Long term tests

Alpina B10

A trip abroad revealed a weakness with LPG-converted vehicles...

From the stream of abusive text messages I was receiving, I got the impression that photographer Gus Gregory wasn’t exactly enamoured with our Alpina. It was the start of the French leg of evo Car of the Year, and by the time the rest of us had reached the Channel Tunnel, he was already in Reims.

Vehicles with LPG conversions aren’t allowed on the train, you see, so Gus was obliged to take an earlier ferry. But this, I’d surmised, was a top plan – he’d get to our first photo-shoot location early to recce the area, and on the way there he’d enjoy the effortless cruising ability of the B10 while utilising France’s extensive network of LPG stations. It didn’t work out that way, though…

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Apparently the Alpina’s boot, which now houses the gas tank, was ‘2 bloody small’ for his kit, while a balancing weight had fallen off one of the front wheels causing a ‘f-ing wobble’ to be transmitted through the steering wheel. This was bad enough, but there was more – it turns out that the French use a different type of ‘soddin’ nozzle on their LPG pumps and, after repeated attempts at trying to make one fit, Gus was well and truly ‘peed off’. Uh-oh.

It turns out that you need a little screw-on adaptor to make the LPG nozzles they use on the continent compatible with a UK conversion, and you should get one when you have your car converted. But our Alpina was missing its, and without it we had no choice but to run the car on unleaded for the rest of the trip – that’s why the equivalent mpg figure is lower than it ought to be this month.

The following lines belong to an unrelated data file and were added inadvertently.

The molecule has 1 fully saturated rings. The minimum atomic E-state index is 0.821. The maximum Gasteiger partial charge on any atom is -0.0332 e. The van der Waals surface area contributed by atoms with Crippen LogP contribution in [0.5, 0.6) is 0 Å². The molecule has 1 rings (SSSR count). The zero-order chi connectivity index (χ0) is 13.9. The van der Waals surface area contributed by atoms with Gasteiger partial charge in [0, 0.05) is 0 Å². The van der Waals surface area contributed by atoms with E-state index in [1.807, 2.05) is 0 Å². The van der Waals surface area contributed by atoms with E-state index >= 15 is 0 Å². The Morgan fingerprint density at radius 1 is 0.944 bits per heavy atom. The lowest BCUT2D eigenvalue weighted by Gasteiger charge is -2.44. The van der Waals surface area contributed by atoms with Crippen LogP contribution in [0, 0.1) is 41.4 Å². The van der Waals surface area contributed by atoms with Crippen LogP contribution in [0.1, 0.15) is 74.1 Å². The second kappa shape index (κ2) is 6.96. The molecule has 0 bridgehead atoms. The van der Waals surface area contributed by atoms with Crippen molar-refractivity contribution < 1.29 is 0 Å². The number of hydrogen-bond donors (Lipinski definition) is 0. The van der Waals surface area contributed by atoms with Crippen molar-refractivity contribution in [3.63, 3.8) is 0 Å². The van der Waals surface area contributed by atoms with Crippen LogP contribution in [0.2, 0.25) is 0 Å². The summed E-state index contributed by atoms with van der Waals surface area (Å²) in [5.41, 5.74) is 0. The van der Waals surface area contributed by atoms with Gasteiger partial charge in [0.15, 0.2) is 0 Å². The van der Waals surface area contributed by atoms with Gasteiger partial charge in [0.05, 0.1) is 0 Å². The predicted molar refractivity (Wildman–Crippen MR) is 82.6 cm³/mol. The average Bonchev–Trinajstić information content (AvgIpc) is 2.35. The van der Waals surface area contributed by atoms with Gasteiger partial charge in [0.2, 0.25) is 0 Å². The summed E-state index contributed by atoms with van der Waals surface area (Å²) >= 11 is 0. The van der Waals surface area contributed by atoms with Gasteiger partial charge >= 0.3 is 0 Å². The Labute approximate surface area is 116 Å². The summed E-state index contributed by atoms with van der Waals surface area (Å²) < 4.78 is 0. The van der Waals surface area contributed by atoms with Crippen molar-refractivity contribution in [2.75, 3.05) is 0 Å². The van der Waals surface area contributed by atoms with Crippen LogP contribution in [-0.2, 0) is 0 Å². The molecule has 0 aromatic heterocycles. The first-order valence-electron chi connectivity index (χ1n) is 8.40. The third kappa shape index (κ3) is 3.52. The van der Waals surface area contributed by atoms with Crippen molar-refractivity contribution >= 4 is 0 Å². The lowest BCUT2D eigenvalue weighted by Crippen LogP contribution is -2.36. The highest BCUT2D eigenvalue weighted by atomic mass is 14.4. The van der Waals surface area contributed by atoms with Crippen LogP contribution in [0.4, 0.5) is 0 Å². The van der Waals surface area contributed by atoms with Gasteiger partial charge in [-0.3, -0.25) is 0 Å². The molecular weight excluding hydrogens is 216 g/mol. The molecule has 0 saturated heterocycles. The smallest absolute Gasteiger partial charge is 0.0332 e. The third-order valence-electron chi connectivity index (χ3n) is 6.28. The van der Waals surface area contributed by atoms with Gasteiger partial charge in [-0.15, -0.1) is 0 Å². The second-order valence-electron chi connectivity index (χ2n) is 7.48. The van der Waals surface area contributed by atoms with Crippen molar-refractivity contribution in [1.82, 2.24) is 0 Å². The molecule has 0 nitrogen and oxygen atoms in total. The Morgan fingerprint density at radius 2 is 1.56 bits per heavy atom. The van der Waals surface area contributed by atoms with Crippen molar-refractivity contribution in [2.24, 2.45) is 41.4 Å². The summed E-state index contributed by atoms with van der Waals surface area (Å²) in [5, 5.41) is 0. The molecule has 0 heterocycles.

Fuelling up with LPG during part one of eCoty, in North Wales, wasn’t quite as easy as it is in Northamptonshire either – the only station in Snowdonia selling the stuff is in Conway, which meant a 20-mile detour was required for each fill-up.

At least we knew this in advance, though, thanks to one of the many websites that detail the locations of all the LPG stations in the UK. Most of these give you the current price too, and it seems the very cheapest LPG can be found in the southwest, where the (so called) Countrywide chain operates. How does less than 50p a litre sound?

Running Costs

Date acquiredAugust 2008
Total mileage100,112
Costs this month£0
Mileage this month3338
MPG this month27.1 (petrol equivalent)

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